It has been reported that 160 children have died from UAV-launched attacks in Pakistan[19] and that over 1,000 civilians have been injured.[20] Moreover, additional reporting has found that known militant leaders have constituted only 2 percent of all drone-related fatalities.[21] These sources run counter to the Obama administration's claim that "nearly for the past year there hasn't been a single collateral death" due to UAV-based attacks.[22]

The New America Foundation estimates that for the period 2004-2011, the non-militant fatality rate was approximately 20%.[23]

President Donald Trump, on March 6, 2019, signed an executive order revoking the requirement that U.S. intelligence officials publicly report the number of civilians killed in Counter-Terrorism missions in Areas Outside of Active Hostilities. It's worth noting, however, civilian casualties by global US operations are still reported and made public, pursaunt to Section 1057 of the National Defense Authorisation Act of 2018.[24] The Trump administration had previously ignored a May 2018 deadline for an annual accounting of civilian and enemy casualties required under Executive Order 13732[25] signed in 2016 by Barack Obama.[26][27]


After more than 30 UAV-based strikes hit civilian homes in Afghanistan in 2012, President Hamid Karzai demanded that such attacks end, but the practice continues in areas of Pakistan, Yemen, and Somalia. Former U.S. President Jimmy Carter has criticized such use of UAVs: "We don't know how many hundreds of innocent civilians have been killed in these attacks ... This would have been unthinkable in previous times."[28]


In October 2013, the Pakistani government revealed that since 2008, civilian casualties made up 3 percent of deaths from drone strikes. Since 2008, it alleges there have been 317 drone strikes that killed 2,160 Islamic militants and 67 civilians. This is less than previous government and independent organization calculations of collateral damage from these attacks.[29] S. Azmat Hassan, a former ambassador of Pakistan, said in July 2009 that American UAV attacks were turning Pakistani opinion against the United States and that 35 or 40 such attacks killed 8 or 9 top al-Qaeda operatives.[30]


An attack by the US in December 2013, in a wedding procession in Yemen, killed 12 men and wounded at least 15 other people, including the bride. US and Yemeni officials said the dead were members of the armed group Al-Qaeda in the Arabian Peninsula (AQAP), but witnesses and relatives told Human Rights Watch the casualties were civilians. Witnesses and relatives told Human Rights Watch that no members of AQAP were in the procession and provided names and other information about those killed and wounded. They said the dead included the groom's adult son and the bride received superficial face wounds. The local governor and military commander called the casualties a “mistake” and gave money and assault rifles to the families of those killed and wounded – a traditional gesture of apology in Yemen. A few days after the incident, Yemeni MPs voted for a ban against the use of drones in Yemen, though it is unclear what effect this will have on drone usage.[31][32]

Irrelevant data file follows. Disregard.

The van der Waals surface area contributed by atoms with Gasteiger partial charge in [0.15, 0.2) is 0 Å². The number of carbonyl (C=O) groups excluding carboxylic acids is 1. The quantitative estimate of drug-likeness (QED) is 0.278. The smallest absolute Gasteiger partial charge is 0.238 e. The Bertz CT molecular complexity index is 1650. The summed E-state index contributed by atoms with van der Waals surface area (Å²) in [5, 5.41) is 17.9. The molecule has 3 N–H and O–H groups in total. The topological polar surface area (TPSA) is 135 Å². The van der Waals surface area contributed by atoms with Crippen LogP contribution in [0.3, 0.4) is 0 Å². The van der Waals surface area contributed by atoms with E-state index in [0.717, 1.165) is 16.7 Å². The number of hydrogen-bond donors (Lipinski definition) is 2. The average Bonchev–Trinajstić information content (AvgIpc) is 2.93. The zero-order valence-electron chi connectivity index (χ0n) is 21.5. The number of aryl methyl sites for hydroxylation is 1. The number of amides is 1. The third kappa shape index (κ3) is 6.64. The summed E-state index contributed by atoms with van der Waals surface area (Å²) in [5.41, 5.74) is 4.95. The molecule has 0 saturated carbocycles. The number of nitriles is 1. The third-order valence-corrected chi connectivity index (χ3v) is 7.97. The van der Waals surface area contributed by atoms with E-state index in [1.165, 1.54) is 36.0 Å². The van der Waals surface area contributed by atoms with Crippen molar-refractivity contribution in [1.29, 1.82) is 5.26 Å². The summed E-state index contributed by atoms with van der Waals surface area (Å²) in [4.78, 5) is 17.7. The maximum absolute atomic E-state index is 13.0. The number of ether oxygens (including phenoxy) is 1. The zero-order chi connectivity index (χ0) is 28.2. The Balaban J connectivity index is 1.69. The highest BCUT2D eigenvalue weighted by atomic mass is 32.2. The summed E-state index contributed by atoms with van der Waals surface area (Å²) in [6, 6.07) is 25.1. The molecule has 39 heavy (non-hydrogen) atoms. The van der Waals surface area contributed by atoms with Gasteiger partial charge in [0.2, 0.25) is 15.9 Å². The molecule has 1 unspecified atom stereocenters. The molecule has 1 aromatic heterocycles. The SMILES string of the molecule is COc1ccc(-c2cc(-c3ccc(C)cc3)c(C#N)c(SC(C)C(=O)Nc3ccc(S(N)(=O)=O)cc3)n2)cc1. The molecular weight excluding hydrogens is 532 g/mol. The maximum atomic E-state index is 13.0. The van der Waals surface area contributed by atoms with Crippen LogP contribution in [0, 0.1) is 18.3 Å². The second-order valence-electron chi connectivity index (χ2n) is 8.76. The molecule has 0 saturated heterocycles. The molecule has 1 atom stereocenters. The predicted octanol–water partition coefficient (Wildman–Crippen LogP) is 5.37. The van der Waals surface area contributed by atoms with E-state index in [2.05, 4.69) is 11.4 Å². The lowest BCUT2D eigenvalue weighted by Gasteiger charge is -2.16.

There are a number of vocal critics of the use of UAVs to track and kill terrorists and militants. A major criticism of drone strikes is that they result in excessive collateral damage. David Kilcullen and Andrew Exum wrote in the New York Times[33] that drone strikes "have killed about 14 terrorist leaders". It has also killed an unknown number of militants. But, according to Pakistani sources, they have also killed some 700 civilians. Grégoire Chamayou's analysis, of one three hour long surveillance and attack operation on a convoy of three SUVs that killed civilians in Afghanistan in February 2010, shows a typical, if notorious, case. Throughout the operation there is a sense of the drone controllers’ desperation to destroy the people and destroy the vehicles — whatever the evidence of their clearly civilian nature. The transcript is full of statements like “that truck would make a beautiful target”; “Oh, sweet target!”; “the men appear to be moving tactically”; and “They’re going to do something nefarious”.[34]

It is difficult to reconcile these figures because the drone strikes are often in areas that are inaccessible to independent observers and the data includes reports by local officials and local media, neither of whom are reliable sources. Critics also fear that by making killing seem clean and safe, so-called surgical UAV strikes will allow the United States to remain in a perpetual state of war. However, others maintain that drones "allow for a much closer review and much more selective targeting process than do other instruments of warfare" and are subject to Congressional oversight.[35] Like any military technology, armed UAVs will kill people, combatants and innocents alike. Noted sociologist Amitai Etzioni, writing in a 2013 Military Review article concluded "the main turning point concerns the question of whether we should go to war at all."[35]